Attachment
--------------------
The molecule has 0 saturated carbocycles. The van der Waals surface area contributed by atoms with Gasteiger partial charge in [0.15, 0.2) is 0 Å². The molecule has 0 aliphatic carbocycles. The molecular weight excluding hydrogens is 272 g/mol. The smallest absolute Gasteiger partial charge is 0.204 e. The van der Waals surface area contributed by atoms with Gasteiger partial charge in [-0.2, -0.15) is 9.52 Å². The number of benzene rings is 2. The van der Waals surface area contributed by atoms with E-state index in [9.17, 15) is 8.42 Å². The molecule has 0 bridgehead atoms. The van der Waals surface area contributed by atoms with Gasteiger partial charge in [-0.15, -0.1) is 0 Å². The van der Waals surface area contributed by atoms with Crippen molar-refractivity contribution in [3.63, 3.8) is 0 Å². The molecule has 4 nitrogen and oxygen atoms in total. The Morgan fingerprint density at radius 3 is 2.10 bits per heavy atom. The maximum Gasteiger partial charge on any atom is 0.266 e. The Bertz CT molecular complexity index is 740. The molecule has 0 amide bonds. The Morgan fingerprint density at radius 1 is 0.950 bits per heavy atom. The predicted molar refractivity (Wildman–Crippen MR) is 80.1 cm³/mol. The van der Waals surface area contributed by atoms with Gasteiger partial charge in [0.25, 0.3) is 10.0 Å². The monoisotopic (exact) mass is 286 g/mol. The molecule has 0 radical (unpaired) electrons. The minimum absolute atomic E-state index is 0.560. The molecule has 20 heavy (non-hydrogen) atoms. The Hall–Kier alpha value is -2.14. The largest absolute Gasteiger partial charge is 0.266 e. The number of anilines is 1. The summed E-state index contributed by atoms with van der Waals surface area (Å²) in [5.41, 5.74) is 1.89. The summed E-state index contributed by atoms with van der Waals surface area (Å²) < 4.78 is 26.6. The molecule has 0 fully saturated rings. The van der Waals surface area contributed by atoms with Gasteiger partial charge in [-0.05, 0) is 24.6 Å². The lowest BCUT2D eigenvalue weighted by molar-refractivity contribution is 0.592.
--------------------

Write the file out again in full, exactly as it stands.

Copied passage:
The molecule has 0 saturated carbocycles. The van der Waals surface area contributed by atoms with Gasteiger partial charge in [0.15, 0.2) is 0 Å². The molecule has 0 aliphatic carbocycles. The molecular weight excluding hydrogens is 272 g/mol. The smallest absolute Gasteiger partial charge is 0.204 e. The van der Waals surface area contributed by atoms with Gasteiger partial charge in [-0.2, -0.15) is 9.52 Å². The number of benzene rings is 2. The van der Waals surface area contributed by atoms with E-state index in [9.17, 15) is 8.42 Å². The molecule has 0 bridgehead atoms. The van der Waals surface area contributed by atoms with Gasteiger partial charge in [-0.15, -0.1) is 0 Å². The van der Waals surface area contributed by atoms with Crippen molar-refractivity contribution in [3.63, 3.8) is 0 Å². The molecule has 4 nitrogen and oxygen atoms in total. The Morgan fingerprint density at radius 3 is 2.10 bits per heavy atom. The maximum Gasteiger partial charge on any atom is 0.266 e. The Bertz CT molecular complexity index is 740. The molecule has 0 amide bonds. The Morgan fingerprint density at radius 1 is 0.950 bits per heavy atom. The predicted molar refractivity (Wildman–Crippen MR) is 80.1 cm³/mol. The van der Waals surface area contributed by atoms with Gasteiger partial charge in [0.25, 0.3) is 10.0 Å². The monoisotopic (exact) mass is 286 g/mol. The molecule has 0 radical (unpaired) electrons. The minimum absolute atomic E-state index is 0.560. The molecule has 20 heavy (non-hydrogen) atoms. The Hall–Kier alpha value is -2.14. The largest absolute Gasteiger partial charge is 0.266 e. The number of anilines is 1. The summed E-state index contributed by atoms with van der Waals surface area (Å²) in [5.41, 5.74) is 1.89. The summed E-state index contributed by atoms with van der Waals surface area (Å²) < 4.78 is 26.6. The molecule has 0 fully saturated rings. The van der Waals surface area contributed by atoms with Gasteiger partial charge in [-0.05, 0) is 24.6 Å². The lowest BCUT2D eigenvalue weighted by molar-refractivity contribution is 0.592.